I went for a cup of coffee as well and after ten plus minutes, was delighted when it finally arrived, piping hot. They serve Metric coffee and I am a fan, so thankfully it still did the job. We also put an a round of starters, an order of the beignets and then the heirloom tomato and watermelon salad with burrata.
They sent out a starter round of mini biscuits as well; cute tiny house-made biscuits with a fresh jam. They were pretty good. Chris and I enjoyed them with our coffee as we made entree decisions.
Chef Art Smith is famously known for his Southern fried chicken, so I had always had the intent of ordering the fried chicken and waffles. But as we ordered our food, I began to debate ordering it in fear it might be too much food. Also, after our experience thus far, I wasn’t sure I felt like spending that much on a brunch entree at a place I wasn’t quite enjoying. Chris was set on the quiche.
Our appetizers arrived and they looks lovely. The beignets were perfectly shaped and covered in ample amounts of powdered sugar, and the salad looked lovely, as well. The beignets were delicious, with the exception of the last one, due to it being under cooked. Chris had thought they were supposed to be like that, but cold, wet, yeasty dough in the middle kind of ruined the last bite for me.
We had also been done with our coffee at this point and were anxiously awaiting a refill to no avail. It had been about 15 minutes at this point since we finished our coffees. We had originally requested she leave the gorgeous silver pot with us, but she stated she couldn’t.
When it came time to order, I decided not to go with the fried chicken and waffles. I was starting to feel full, and at $22 an order, I just couldn’t invest that much money on a dish when my brunch experience had been disappointing thus far. Still wanting to try some of Chef Art’s staple dish, I did go with the fried chicken Benedict. Chris went to order his quiche and was informed they had just run out. An easy-going guy, he was fine going for the BDK omelet, but it was just another disappointment of our brunch, especially since our server had raved about it.
My fried chicken Benedict was okay. It was less chicken than I had expected (or hoped for!) and there was a lot of gravy. It was probably delicious to someone who loves biscuits and gravy, but since I was all about the fried chicken, I sadly found the dish to be a let-down.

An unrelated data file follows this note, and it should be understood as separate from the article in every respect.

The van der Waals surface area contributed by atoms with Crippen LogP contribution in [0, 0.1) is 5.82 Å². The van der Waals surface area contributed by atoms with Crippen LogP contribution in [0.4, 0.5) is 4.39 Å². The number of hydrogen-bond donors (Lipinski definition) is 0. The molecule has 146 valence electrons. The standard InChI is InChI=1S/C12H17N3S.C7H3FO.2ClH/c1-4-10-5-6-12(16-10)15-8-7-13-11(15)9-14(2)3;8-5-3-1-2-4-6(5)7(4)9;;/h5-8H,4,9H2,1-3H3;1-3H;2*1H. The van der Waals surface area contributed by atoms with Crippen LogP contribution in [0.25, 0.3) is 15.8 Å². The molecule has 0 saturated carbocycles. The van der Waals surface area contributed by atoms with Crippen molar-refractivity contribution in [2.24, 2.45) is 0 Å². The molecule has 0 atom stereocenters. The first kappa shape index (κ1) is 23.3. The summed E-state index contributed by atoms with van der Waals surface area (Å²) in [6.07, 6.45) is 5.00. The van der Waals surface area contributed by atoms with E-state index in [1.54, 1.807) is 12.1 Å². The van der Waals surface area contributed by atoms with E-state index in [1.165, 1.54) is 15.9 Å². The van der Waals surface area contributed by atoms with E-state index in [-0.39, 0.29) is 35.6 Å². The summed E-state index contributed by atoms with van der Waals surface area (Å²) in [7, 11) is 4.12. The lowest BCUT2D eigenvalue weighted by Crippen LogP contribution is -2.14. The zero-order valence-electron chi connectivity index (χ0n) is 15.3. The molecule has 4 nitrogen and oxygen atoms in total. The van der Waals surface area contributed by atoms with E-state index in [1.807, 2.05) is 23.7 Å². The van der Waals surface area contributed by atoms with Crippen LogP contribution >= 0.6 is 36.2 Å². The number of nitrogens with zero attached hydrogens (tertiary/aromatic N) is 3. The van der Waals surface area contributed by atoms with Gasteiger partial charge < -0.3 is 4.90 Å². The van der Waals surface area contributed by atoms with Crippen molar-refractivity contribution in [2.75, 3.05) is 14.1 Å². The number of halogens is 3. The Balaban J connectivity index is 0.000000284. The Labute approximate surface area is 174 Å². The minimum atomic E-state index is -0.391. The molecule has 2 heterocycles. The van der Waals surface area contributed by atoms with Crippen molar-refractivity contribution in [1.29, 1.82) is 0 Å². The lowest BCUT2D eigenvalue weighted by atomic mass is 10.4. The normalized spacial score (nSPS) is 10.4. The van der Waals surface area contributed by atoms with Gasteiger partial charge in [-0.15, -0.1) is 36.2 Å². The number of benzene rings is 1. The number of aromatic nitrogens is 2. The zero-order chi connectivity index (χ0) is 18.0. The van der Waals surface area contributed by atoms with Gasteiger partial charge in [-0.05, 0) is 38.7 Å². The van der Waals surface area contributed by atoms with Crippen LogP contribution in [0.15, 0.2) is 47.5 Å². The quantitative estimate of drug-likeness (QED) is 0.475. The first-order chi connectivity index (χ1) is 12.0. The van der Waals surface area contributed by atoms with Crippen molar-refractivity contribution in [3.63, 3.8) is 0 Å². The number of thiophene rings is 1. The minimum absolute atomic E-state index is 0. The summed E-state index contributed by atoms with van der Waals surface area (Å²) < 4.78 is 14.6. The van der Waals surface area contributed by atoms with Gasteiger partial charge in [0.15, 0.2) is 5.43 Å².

Chris enjoyed his omelet and I had a few bites. It was good. At this point, the young lady had finally come back around with coffee. We were ready for a refill in a matter of minutes, unfortunately.
Satiated and tired from our two hour long meal, we were ready to wrap up. Chris had to extend his parking twice in the time it took for us to be ready to leave and then to finally exit. In waiting for our bill, we chatted with Sapna about her meal, and while they enjoyed all of their dishes, she was disappointed to be told that the chef cannot accommodate them when they did want to have poached eggs on the garden eggs Benedict, seeing that her friend is vegan and does not eat eggs. Sapna had simply requested for a side of egg whites in place of the poached eggs, and was told by our server that the chef really doesn’t like to make exceptions to the menu.
A someone who has worked, dined, and been in and out of the restaurant industry for the last ten years, I was surprised and disappointed to hear that she couldn’t accommodate Sapna and her friend. Blue Door Kitchen & Garden is a fancy restaurant, and while I respect the palates of all chefs and understand some hesitation to change certain menu items, this was a really simple request of a vegan regarding dietary restrictions.
All in all, Blue Door Kitchen & Garden is a really cute spot, and the food and decor are on point. As I said I attest this review to an all around “off” day at the restaurant. Unfortunately for me and my husband, this is the day we came in to check it out. This beautiful spot is a wonderful addition to the neighborhood, and if it figures its kinks out I will be back in to try Art Smith’s famous fried chicken for dinner.
The Bitches Say: C-. For the overall experience, it would have been a D if it weren’t for the awesome decor and lively environment of this place. With high hopes for the future of this restaurant, we definitely would recommend it for a birthday or bachelorette brunch, as a result of the ambience and great backdrop for photos. Go for weekend brunch at your own risk; for the price, to go brunch somewhere and have this type of dining experience, we’d say pass for now. The food was good, the experience not-so-much. In the name of fried chicken, though, we might come back to check out dinner.
Blue Door Kitchen & Garden
52 W Elm St.
Blue Door Kitchen & Garden serves weekend Brunch on Saturdays and Sundays from 10 a.m. until 3 p.m.